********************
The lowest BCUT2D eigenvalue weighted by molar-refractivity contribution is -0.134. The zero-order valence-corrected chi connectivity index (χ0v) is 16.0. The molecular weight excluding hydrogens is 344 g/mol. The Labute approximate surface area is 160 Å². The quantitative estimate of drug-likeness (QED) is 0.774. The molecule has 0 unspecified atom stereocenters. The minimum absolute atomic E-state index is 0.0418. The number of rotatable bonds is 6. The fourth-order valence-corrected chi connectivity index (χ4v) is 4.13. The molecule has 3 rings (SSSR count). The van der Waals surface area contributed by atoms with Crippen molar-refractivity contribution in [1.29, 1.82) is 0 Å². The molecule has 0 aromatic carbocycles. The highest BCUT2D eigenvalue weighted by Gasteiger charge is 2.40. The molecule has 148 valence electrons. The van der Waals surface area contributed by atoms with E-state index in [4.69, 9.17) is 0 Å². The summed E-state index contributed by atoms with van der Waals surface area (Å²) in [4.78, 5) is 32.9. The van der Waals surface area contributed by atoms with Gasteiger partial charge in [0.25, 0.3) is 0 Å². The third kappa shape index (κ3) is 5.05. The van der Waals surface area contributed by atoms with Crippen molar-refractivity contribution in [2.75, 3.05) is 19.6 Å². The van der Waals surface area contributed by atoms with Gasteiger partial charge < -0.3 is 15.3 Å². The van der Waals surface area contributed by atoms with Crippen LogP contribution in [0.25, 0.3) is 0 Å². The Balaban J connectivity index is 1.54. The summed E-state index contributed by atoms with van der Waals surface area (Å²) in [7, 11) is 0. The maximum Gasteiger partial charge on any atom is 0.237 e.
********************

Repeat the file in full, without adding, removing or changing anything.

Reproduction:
The lowest BCUT2D eigenvalue weighted by molar-refractivity contribution is -0.134. The zero-order valence-corrected chi connectivity index (χ0v) is 16.0. The molecular weight excluding hydrogens is 344 g/mol. The Labute approximate surface area is 160 Å². The quantitative estimate of drug-likeness (QED) is 0.774. The molecule has 0 unspecified atom stereocenters. The minimum absolute atomic E-state index is 0.0418. The number of rotatable bonds is 6. The fourth-order valence-corrected chi connectivity index (χ4v) is 4.13. The molecule has 3 rings (SSSR count). The van der Waals surface area contributed by atoms with Crippen molar-refractivity contribution in [1.29, 1.82) is 0 Å². The molecule has 0 aromatic carbocycles. The highest BCUT2D eigenvalue weighted by Gasteiger charge is 2.40. The molecule has 148 valence electrons. The van der Waals surface area contributed by atoms with E-state index in [4.69, 9.17) is 0 Å². The summed E-state index contributed by atoms with van der Waals surface area (Å²) in [4.78, 5) is 32.9. The van der Waals surface area contributed by atoms with Gasteiger partial charge in [0.25, 0.3) is 0 Å². The third kappa shape index (κ3) is 5.05. The van der Waals surface area contributed by atoms with Crippen molar-refractivity contribution in [2.75, 3.05) is 19.6 Å². The van der Waals surface area contributed by atoms with Gasteiger partial charge < -0.3 is 15.3 Å². The van der Waals surface area contributed by atoms with Crippen LogP contribution in [0.25, 0.3) is 0 Å². The Balaban J connectivity index is 1.54. The summed E-state index contributed by atoms with van der Waals surface area (Å²) in [7, 11) is 0. The maximum Gasteiger partial charge on any atom is 0.237 e.